TYNDALL AIR FORCE BASE, Fla. (WMBB) — The U.S. Air Force is touting it’s technology after a successful test flight using the new ‘Skyborg’ system.
“The Skyborg leadership team conducted a two-hours and ten minute flight test April 29 of the Skyborg autonomy core system (ACS) aboard a Kratos UTAP-22 tactical unmanned vehicle at Tyndall AFB, Florida,” officials wrote in a news release.
The news release stated that the unmanned vehicle performed a series of foundational behaviors necessary to characterize safe system operation.
“The ACS demonstrated basic aviation capabilities and responded to navigational commands, while reacting to geo-fences, adhering to aircraft flight envelopes, and demonstrating coordinated maneuvering,” they added. “It was monitored from both airborne and ground command and control stations.”
The Skyborg Vanguard team pairs Brig. Gen. Dale White, Program Executive Officer for Fighters and Advanced Aircraft as the Skyborg PEO, and Brig. Gen. Heather Pringle, Commander of the Air Force Research Laboratory as the Skyborg Technology Executive Officer (TEO). The 96th Test Wing, under the leadership of Brig. Gen. Scott Cain, serves as the executing agent for these test missions.
“We’re extremely excited for the successful flight of an early version of the ’brain‘ of the Skyborg system. It is the first step in a marathon of progressive growth for Skyborg technology,” said White. “These initial flights kickoff the experimentation campaign that will continue to mature the ACS and build trust in the system.”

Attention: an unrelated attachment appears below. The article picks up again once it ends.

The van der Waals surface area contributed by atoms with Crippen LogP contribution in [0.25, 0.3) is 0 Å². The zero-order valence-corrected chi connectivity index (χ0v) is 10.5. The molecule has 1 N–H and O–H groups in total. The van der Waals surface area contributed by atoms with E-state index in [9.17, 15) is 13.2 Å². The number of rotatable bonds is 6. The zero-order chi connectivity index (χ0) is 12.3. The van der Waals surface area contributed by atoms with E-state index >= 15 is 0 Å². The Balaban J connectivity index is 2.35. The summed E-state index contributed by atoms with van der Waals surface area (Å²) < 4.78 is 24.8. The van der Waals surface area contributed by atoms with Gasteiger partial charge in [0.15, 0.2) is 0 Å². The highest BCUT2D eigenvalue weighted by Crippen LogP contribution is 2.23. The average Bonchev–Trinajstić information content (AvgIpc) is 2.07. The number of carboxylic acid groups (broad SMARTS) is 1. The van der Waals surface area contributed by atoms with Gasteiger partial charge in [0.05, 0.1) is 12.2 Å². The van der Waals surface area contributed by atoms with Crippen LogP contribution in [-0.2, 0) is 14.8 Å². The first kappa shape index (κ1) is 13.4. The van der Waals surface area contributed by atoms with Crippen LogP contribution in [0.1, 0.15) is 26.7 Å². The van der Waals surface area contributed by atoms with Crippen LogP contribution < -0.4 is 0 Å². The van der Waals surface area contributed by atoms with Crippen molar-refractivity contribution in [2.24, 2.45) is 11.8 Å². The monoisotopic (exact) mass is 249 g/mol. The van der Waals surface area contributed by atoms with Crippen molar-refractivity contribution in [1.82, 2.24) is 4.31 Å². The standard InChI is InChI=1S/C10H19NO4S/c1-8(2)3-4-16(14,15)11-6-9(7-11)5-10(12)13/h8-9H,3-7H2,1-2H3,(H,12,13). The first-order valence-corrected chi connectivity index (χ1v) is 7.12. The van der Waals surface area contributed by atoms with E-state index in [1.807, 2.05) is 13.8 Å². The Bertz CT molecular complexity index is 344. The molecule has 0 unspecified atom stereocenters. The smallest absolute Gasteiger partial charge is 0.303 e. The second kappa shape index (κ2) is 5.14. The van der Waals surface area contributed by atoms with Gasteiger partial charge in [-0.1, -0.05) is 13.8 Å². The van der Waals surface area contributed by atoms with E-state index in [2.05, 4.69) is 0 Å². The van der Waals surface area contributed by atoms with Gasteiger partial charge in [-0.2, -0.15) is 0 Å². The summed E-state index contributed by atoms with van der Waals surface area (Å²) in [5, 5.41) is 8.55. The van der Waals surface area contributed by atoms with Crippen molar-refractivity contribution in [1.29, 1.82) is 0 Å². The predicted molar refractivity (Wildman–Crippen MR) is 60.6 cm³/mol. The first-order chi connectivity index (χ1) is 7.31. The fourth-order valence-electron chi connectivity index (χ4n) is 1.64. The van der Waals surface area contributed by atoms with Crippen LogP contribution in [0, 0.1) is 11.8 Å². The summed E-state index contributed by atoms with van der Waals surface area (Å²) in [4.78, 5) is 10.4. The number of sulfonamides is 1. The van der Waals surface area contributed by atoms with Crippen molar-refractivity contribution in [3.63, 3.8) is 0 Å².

Those who live near Tyndall may see the Skyborg system in play as the Air Force, “begins a sequence of experimentation events planned over the next several months.”
“Through this operational experimentation campaign, AFRL is leaning forward to get early engagement with the warfighter to deliver a suite of full-mission autonomy on a relevant timeline,” said Pringle. “AFRL is proud to be developing this force multiplier for the U.S. Air Force with our partners at PEO Fighters and Advanced Aircraft and the 96th Test Wing.”
They added that this was the first time an active autonomy capability was demonstrated on an Air Force test range, and is a first step to integrating these aircraft into a complex operational environment.
In the coming months the team plans to demonstrate “direct manned-unmanned teaming between manned aircraft and multiple ACS-controlled unmanned aircraft.”
They added that, “Skyborg will provide the foundation on which the Air Force can build an airborne autonomous ‘best of breed’ system of systems that adapts, orients, and decides at machine speed for a wide variety of increasingly complex mission sets.”
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